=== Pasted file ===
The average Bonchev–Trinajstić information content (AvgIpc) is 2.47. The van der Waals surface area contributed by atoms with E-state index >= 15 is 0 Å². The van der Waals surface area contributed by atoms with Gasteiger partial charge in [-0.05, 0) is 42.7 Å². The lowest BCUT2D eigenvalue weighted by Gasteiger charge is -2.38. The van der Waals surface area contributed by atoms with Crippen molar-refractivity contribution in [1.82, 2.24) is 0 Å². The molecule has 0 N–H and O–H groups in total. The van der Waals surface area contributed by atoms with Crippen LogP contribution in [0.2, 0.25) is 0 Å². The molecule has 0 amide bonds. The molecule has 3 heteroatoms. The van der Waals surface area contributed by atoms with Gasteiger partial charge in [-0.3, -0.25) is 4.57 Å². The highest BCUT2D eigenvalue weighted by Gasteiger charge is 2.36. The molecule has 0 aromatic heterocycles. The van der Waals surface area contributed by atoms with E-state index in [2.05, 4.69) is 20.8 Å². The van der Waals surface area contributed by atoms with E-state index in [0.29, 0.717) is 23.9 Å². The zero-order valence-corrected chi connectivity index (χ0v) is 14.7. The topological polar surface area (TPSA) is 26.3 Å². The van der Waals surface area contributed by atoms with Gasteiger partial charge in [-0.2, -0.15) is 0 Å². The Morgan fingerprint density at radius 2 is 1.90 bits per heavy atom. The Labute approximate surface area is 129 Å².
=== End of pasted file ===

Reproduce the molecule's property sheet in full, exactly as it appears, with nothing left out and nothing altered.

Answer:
The average Bonchev–Trinajstić information content (AvgIpc) is 2.47. The van der Waals surface area contributed by atoms with E-state index >= 15 is 0 Å². The van der Waals surface area contributed by atoms with Gasteiger partial charge in [-0.05, 0) is 42.7 Å². The lowest BCUT2D eigenvalue weighted by Gasteiger charge is -2.38. The van der Waals surface area contributed by atoms with Crippen molar-refractivity contribution in [1.82, 2.24) is 0 Å². The molecule has 0 N–H and O–H groups in total. The van der Waals surface area contributed by atoms with Crippen LogP contribution in [0.2, 0.25) is 0 Å². The molecule has 0 amide bonds. The molecule has 3 heteroatoms. The van der Waals surface area contributed by atoms with Gasteiger partial charge in [-0.3, -0.25) is 4.57 Å². The highest BCUT2D eigenvalue weighted by Gasteiger charge is 2.36. The molecule has 0 aromatic heterocycles. The van der Waals surface area contributed by atoms with E-state index in [2.05, 4.69) is 20.8 Å². The van der Waals surface area contributed by atoms with E-state index in [0.29, 0.717) is 23.9 Å². The zero-order valence-corrected chi connectivity index (χ0v) is 14.7. The topological polar surface area (TPSA) is 26.3 Å². The van der Waals surface area contributed by atoms with Gasteiger partial charge in [-0.2, -0.15) is 0 Å². The Morgan fingerprint density at radius 2 is 1.90 bits per heavy atom. The Labute approximate surface area is 129 Å².